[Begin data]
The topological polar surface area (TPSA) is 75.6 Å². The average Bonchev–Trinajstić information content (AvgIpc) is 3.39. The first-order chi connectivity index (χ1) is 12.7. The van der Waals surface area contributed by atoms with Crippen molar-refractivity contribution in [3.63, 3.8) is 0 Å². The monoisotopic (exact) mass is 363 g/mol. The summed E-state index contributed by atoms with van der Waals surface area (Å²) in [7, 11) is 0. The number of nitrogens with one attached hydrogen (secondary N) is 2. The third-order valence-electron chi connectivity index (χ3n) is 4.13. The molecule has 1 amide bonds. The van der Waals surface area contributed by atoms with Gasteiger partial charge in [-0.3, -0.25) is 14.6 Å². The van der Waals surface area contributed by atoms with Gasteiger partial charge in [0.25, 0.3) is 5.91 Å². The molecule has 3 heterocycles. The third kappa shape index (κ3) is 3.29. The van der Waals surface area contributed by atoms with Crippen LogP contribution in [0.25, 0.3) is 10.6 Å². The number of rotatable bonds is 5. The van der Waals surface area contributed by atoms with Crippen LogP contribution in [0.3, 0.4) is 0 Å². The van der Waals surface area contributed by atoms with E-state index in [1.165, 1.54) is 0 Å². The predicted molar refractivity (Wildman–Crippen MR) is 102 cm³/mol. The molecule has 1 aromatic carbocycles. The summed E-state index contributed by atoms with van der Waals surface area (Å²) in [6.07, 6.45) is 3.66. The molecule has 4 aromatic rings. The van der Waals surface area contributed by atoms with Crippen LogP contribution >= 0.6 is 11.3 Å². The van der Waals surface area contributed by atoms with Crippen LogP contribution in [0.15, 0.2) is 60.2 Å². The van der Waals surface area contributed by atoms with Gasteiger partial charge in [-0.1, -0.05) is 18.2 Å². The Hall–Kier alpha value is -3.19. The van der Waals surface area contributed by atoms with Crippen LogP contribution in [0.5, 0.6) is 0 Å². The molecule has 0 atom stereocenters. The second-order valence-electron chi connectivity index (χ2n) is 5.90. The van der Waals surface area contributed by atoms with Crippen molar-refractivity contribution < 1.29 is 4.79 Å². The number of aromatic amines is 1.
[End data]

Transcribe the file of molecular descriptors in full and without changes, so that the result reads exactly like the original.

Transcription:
The topological polar surface area (TPSA) is 75.6 Å². The average Bonchev–Trinajstić information content (AvgIpc) is 3.39. The first-order chi connectivity index (χ1) is 12.7. The van der Waals surface area contributed by atoms with Crippen molar-refractivity contribution in [3.63, 3.8) is 0 Å². The monoisotopic (exact) mass is 363 g/mol. The summed E-state index contributed by atoms with van der Waals surface area (Å²) in [7, 11) is 0. The number of nitrogens with one attached hydrogen (secondary N) is 2. The third-order valence-electron chi connectivity index (χ3n) is 4.13. The molecule has 1 amide bonds. The van der Waals surface area contributed by atoms with Gasteiger partial charge in [-0.3, -0.25) is 14.6 Å². The van der Waals surface area contributed by atoms with Gasteiger partial charge in [0.25, 0.3) is 5.91 Å². The molecule has 3 heterocycles. The third kappa shape index (κ3) is 3.29. The van der Waals surface area contributed by atoms with Crippen LogP contribution in [0.25, 0.3) is 10.6 Å². The number of rotatable bonds is 5. The van der Waals surface area contributed by atoms with Crippen LogP contribution in [0.3, 0.4) is 0 Å². The van der Waals surface area contributed by atoms with E-state index in [1.165, 1.54) is 0 Å². The predicted molar refractivity (Wildman–Crippen MR) is 102 cm³/mol. The molecule has 1 aromatic carbocycles. The summed E-state index contributed by atoms with van der Waals surface area (Å²) in [6.07, 6.45) is 3.66. The molecule has 4 aromatic rings. The van der Waals surface area contributed by atoms with Crippen LogP contribution >= 0.6 is 11.3 Å². The van der Waals surface area contributed by atoms with Crippen LogP contribution in [0.15, 0.2) is 60.2 Å². The van der Waals surface area contributed by atoms with Gasteiger partial charge in [-0.1, -0.05) is 18.2 Å². The Hall–Kier alpha value is -3.19. The van der Waals surface area contributed by atoms with Crippen LogP contribution in [0.5, 0.6) is 0 Å². The molecule has 0 atom stereocenters. The second-order valence-electron chi connectivity index (χ2n) is 5.90. The van der Waals surface area contributed by atoms with Crippen molar-refractivity contribution < 1.29 is 4.79 Å². The number of aromatic amines is 1.